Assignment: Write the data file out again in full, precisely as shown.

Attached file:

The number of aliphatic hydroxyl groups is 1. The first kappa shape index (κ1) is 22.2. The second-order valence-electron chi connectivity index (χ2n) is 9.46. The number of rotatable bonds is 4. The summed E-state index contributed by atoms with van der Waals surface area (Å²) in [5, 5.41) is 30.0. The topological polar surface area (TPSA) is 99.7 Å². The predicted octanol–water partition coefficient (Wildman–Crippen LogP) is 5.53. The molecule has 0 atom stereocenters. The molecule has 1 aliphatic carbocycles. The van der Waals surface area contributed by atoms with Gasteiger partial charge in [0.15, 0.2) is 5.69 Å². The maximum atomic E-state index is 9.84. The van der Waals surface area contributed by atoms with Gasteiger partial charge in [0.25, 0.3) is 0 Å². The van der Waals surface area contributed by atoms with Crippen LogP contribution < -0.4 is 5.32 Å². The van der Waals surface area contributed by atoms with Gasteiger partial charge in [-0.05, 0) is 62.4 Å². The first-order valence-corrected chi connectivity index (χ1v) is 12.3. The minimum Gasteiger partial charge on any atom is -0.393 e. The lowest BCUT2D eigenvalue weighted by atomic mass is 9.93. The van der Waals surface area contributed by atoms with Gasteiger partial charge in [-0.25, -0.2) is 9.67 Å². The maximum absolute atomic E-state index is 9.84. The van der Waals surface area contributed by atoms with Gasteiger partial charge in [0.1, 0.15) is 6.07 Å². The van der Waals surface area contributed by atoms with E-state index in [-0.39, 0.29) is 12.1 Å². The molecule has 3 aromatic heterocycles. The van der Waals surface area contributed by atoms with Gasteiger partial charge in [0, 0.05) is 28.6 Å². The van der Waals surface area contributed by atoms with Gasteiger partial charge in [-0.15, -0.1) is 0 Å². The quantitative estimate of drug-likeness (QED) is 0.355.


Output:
The number of aliphatic hydroxyl groups is 1. The first kappa shape index (κ1) is 22.2. The second-order valence-electron chi connectivity index (χ2n) is 9.46. The number of rotatable bonds is 4. The summed E-state index contributed by atoms with van der Waals surface area (Å²) in [5, 5.41) is 30.0. The topological polar surface area (TPSA) is 99.7 Å². The predicted octanol–water partition coefficient (Wildman–Crippen LogP) is 5.53. The molecule has 0 atom stereocenters. The molecule has 1 aliphatic carbocycles. The van der Waals surface area contributed by atoms with Gasteiger partial charge in [0.15, 0.2) is 5.69 Å². The maximum atomic E-state index is 9.84. The van der Waals surface area contributed by atoms with Gasteiger partial charge in [0.25, 0.3) is 0 Å². The van der Waals surface area contributed by atoms with Crippen LogP contribution < -0.4 is 5.32 Å². The van der Waals surface area contributed by atoms with Gasteiger partial charge in [-0.05, 0) is 62.4 Å². The first-order valence-corrected chi connectivity index (χ1v) is 12.3. The minimum Gasteiger partial charge on any atom is -0.393 e. The lowest BCUT2D eigenvalue weighted by atomic mass is 9.93. The van der Waals surface area contributed by atoms with Gasteiger partial charge in [-0.25, -0.2) is 9.67 Å². The maximum absolute atomic E-state index is 9.84. The van der Waals surface area contributed by atoms with Gasteiger partial charge in [0.1, 0.15) is 6.07 Å². The van der Waals surface area contributed by atoms with E-state index in [-0.39, 0.29) is 12.1 Å². The molecule has 3 aromatic heterocycles. The van der Waals surface area contributed by atoms with Gasteiger partial charge in [0, 0.05) is 28.6 Å². The van der Waals surface area contributed by atoms with Gasteiger partial charge in [-0.15, -0.1) is 0 Å². The quantitative estimate of drug-likeness (QED) is 0.355.